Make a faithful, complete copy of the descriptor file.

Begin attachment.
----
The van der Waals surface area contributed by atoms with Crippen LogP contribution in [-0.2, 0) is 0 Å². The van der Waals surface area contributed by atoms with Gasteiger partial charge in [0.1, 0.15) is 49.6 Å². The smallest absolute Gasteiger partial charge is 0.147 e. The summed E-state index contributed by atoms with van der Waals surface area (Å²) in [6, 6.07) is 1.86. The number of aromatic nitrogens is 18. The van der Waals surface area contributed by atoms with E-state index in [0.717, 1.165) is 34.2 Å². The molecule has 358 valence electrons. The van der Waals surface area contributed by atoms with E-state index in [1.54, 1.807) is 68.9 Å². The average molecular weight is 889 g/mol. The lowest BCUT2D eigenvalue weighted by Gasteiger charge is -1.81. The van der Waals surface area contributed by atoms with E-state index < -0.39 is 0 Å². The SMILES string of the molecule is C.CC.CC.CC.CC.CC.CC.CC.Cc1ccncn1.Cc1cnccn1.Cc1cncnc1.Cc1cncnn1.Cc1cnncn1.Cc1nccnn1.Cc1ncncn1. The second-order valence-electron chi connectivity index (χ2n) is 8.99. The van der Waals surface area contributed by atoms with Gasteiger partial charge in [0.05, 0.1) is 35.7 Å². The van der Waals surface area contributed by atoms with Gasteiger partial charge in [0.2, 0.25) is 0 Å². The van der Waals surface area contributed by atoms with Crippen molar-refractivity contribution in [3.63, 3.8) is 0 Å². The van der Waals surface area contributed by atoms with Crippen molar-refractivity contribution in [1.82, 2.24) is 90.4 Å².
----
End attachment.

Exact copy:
The van der Waals surface area contributed by atoms with Crippen LogP contribution in [-0.2, 0) is 0 Å². The van der Waals surface area contributed by atoms with Gasteiger partial charge in [0.1, 0.15) is 49.6 Å². The smallest absolute Gasteiger partial charge is 0.147 e. The summed E-state index contributed by atoms with van der Waals surface area (Å²) in [6, 6.07) is 1.86. The number of aromatic nitrogens is 18. The van der Waals surface area contributed by atoms with E-state index in [0.717, 1.165) is 34.2 Å². The molecule has 358 valence electrons. The van der Waals surface area contributed by atoms with E-state index in [1.54, 1.807) is 68.9 Å². The average molecular weight is 889 g/mol. The lowest BCUT2D eigenvalue weighted by Gasteiger charge is -1.81. The van der Waals surface area contributed by atoms with E-state index < -0.39 is 0 Å². The SMILES string of the molecule is C.CC.CC.CC.CC.CC.CC.CC.Cc1ccncn1.Cc1cnccn1.Cc1cncnc1.Cc1cncnn1.Cc1cnncn1.Cc1nccnn1.Cc1ncncn1. The second-order valence-electron chi connectivity index (χ2n) is 8.99. The van der Waals surface area contributed by atoms with Gasteiger partial charge in [0.05, 0.1) is 35.7 Å². The van der Waals surface area contributed by atoms with Gasteiger partial charge in [0.2, 0.25) is 0 Å². The van der Waals surface area contributed by atoms with Crippen molar-refractivity contribution in [3.63, 3.8) is 0 Å². The van der Waals surface area contributed by atoms with Crippen molar-refractivity contribution in [1.82, 2.24) is 90.4 Å².